This subject introduces students to the discipline of Practical Theology in which theory and practice are considered together across a range of areas of ministry, mission, worship and pastoral care. It emphasises the importance of congregational life and wider social contexts as opportunities for (a) theological reflection and (b) as places of conversation between Christian living and the biblical, systematic and historical sub-disciplines in theology. Students will develop an understanding of what is distinctive about Practical Theology and the range of methodologies appropriate to it.
Semester 2 every year
Core Subject for Bachelor of Theology (BTh)
On site at St Francis College Milton; or Externally – log in to listen and participate or view the lecture via video later.
There is no prescribed text for this subject however, a useful text is
Introducing Practical Theology: Mission, Ministry, and the Life of the Church / Pete Ward, 2017. [ISBN: 9780801098192]
The year of publication and ISBN given corresponds to the copy placed in Closed Reserve at the Roscoe Library; there may be other valid ISBNs that differ because of a different publisher or format. Please contact your lecturer or the Roscoe Library staff to confirm text before purchasing. If purchasing, we recommend that you use booko.com.au.
To be advised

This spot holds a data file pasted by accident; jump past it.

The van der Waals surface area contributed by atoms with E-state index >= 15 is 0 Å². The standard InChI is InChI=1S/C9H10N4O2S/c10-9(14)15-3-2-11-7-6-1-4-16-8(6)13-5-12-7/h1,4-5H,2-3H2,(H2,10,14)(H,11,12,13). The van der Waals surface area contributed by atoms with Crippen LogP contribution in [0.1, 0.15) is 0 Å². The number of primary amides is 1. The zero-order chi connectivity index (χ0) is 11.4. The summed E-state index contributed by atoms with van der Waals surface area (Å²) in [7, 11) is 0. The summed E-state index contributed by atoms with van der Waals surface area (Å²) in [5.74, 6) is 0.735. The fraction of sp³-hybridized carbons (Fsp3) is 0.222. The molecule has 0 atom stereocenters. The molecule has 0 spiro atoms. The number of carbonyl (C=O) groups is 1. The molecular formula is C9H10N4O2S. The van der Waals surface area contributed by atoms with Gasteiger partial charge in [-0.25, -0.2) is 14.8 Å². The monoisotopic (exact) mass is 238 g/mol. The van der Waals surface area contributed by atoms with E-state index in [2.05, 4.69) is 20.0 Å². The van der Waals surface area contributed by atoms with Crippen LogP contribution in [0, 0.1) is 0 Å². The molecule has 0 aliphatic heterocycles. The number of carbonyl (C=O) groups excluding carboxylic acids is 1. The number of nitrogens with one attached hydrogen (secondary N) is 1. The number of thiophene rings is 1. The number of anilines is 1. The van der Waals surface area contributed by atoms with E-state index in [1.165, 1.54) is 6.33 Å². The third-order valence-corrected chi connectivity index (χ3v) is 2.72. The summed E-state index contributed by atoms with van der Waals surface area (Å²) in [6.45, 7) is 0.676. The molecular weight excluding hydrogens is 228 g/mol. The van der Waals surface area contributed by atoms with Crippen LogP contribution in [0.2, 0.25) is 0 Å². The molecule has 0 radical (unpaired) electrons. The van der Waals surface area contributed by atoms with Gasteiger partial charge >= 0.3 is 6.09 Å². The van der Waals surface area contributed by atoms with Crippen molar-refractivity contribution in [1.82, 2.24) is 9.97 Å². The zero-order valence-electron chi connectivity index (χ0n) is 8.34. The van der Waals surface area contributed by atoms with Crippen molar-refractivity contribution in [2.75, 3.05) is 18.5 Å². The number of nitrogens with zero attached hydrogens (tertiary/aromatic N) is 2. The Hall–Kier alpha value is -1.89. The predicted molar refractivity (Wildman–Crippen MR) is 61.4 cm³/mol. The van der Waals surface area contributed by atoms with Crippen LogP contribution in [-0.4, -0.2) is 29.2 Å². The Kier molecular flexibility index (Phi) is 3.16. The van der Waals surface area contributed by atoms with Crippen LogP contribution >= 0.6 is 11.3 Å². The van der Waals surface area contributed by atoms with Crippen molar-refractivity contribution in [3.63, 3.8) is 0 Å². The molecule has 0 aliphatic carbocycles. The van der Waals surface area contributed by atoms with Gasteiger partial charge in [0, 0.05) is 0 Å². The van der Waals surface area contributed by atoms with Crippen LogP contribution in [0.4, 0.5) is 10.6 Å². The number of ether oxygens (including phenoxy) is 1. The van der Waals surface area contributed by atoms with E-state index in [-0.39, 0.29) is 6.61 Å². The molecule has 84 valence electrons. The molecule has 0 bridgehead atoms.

This subject will cover the following topics:
Practical Theology as a method for studying and doing theology with an emphasis upon the art of theological reflection
Practical Theology as an activity of faith among disciples
Practical Theology as a discipline among scholars
Practical Theology as training for ministry
Upon successful completion of this subject, students should:
be able to demonstrate an appreciation of the distinctive nature of Practical Theology within the discipline of theology;
be able to articulate the relationship of Practical Theology to the biblical, systematic and historical sub-disciplines of theology;
be able to demonstrate a foundational understanding of the place of practical theology in ministry and mission;
be able to describe the basic models of theological reflection and demonstrate initial skills in reflective practice; and
be able to demonstrate self-guided learning, including basic research, writing and communication skills.